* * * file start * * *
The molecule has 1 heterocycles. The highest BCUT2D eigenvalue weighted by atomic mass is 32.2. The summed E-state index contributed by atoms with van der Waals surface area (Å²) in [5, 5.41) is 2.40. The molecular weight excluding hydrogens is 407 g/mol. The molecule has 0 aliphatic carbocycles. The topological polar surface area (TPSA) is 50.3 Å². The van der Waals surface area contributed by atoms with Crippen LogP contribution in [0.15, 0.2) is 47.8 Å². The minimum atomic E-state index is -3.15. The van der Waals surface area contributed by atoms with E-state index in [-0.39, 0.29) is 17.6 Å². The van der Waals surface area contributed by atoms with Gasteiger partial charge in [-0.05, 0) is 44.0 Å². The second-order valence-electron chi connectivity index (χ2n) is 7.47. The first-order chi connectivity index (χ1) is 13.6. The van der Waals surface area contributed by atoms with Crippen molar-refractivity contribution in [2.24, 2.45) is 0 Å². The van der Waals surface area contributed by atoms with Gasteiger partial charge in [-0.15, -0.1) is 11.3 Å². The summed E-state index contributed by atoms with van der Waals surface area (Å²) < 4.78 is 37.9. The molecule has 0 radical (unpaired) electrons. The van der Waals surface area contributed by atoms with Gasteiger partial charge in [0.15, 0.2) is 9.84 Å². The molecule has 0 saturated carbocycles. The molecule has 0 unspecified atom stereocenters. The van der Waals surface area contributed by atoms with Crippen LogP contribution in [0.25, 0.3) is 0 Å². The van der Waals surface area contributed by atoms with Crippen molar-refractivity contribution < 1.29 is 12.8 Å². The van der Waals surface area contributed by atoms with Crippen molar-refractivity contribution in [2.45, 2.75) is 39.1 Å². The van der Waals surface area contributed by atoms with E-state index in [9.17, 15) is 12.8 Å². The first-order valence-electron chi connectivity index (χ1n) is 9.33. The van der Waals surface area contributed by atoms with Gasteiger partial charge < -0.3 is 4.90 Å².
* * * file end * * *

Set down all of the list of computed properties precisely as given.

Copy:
The molecule has 1 heterocycles. The highest BCUT2D eigenvalue weighted by atomic mass is 32.2. The summed E-state index contributed by atoms with van der Waals surface area (Å²) in [5, 5.41) is 2.40. The molecular weight excluding hydrogens is 407 g/mol. The molecule has 0 aliphatic carbocycles. The topological polar surface area (TPSA) is 50.3 Å². The van der Waals surface area contributed by atoms with Crippen LogP contribution in [0.15, 0.2) is 47.8 Å². The minimum atomic E-state index is -3.15. The van der Waals surface area contributed by atoms with E-state index in [-0.39, 0.29) is 17.6 Å². The van der Waals surface area contributed by atoms with Gasteiger partial charge in [-0.05, 0) is 44.0 Å². The second-order valence-electron chi connectivity index (χ2n) is 7.47. The first-order chi connectivity index (χ1) is 13.6. The van der Waals surface area contributed by atoms with Crippen molar-refractivity contribution in [2.24, 2.45) is 0 Å². The van der Waals surface area contributed by atoms with Gasteiger partial charge in [-0.15, -0.1) is 11.3 Å². The summed E-state index contributed by atoms with van der Waals surface area (Å²) < 4.78 is 37.9. The molecule has 0 radical (unpaired) electrons. The van der Waals surface area contributed by atoms with Gasteiger partial charge in [0.15, 0.2) is 9.84 Å². The molecule has 0 saturated carbocycles. The molecule has 0 unspecified atom stereocenters. The van der Waals surface area contributed by atoms with Crippen LogP contribution in [0.25, 0.3) is 0 Å². The van der Waals surface area contributed by atoms with Crippen molar-refractivity contribution < 1.29 is 12.8 Å². The van der Waals surface area contributed by atoms with Crippen molar-refractivity contribution in [2.45, 2.75) is 39.1 Å². The van der Waals surface area contributed by atoms with E-state index in [9.17, 15) is 12.8 Å². The first-order valence-electron chi connectivity index (χ1n) is 9.33. The van der Waals surface area contributed by atoms with Gasteiger partial charge < -0.3 is 4.90 Å².